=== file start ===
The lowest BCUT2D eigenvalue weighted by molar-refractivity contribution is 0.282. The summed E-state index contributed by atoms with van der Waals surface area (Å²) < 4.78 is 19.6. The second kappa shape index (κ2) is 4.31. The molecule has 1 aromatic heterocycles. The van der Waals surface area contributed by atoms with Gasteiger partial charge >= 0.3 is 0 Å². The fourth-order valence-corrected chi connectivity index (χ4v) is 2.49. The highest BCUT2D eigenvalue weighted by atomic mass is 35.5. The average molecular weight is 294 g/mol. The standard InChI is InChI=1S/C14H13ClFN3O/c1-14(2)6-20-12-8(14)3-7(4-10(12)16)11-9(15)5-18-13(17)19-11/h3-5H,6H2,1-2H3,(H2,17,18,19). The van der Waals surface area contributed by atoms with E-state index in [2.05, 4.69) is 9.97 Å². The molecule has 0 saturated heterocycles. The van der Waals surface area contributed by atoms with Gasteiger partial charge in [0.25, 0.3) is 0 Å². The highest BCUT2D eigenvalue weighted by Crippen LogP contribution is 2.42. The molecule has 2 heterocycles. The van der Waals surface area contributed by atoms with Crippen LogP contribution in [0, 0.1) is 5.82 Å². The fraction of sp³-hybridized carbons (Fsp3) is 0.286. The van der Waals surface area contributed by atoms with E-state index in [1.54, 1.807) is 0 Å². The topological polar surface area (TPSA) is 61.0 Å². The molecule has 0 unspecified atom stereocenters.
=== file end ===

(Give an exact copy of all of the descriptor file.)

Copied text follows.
The lowest BCUT2D eigenvalue weighted by molar-refractivity contribution is 0.282. The summed E-state index contributed by atoms with van der Waals surface area (Å²) < 4.78 is 19.6. The second kappa shape index (κ2) is 4.31. The molecule has 1 aromatic heterocycles. The van der Waals surface area contributed by atoms with Gasteiger partial charge >= 0.3 is 0 Å². The fourth-order valence-corrected chi connectivity index (χ4v) is 2.49. The highest BCUT2D eigenvalue weighted by atomic mass is 35.5. The average molecular weight is 294 g/mol. The standard InChI is InChI=1S/C14H13ClFN3O/c1-14(2)6-20-12-8(14)3-7(4-10(12)16)11-9(15)5-18-13(17)19-11/h3-5H,6H2,1-2H3,(H2,17,18,19). The van der Waals surface area contributed by atoms with E-state index in [2.05, 4.69) is 9.97 Å². The molecule has 0 saturated heterocycles. The van der Waals surface area contributed by atoms with Gasteiger partial charge in [0.25, 0.3) is 0 Å². The highest BCUT2D eigenvalue weighted by Crippen LogP contribution is 2.42. The molecule has 2 heterocycles. The van der Waals surface area contributed by atoms with Crippen LogP contribution in [0, 0.1) is 5.82 Å². The fraction of sp³-hybridized carbons (Fsp3) is 0.286. The van der Waals surface area contributed by atoms with E-state index in [1.54, 1.807) is 0 Å². The topological polar surface area (TPSA) is 61.0 Å². The molecule has 0 unspecified atom stereocenters.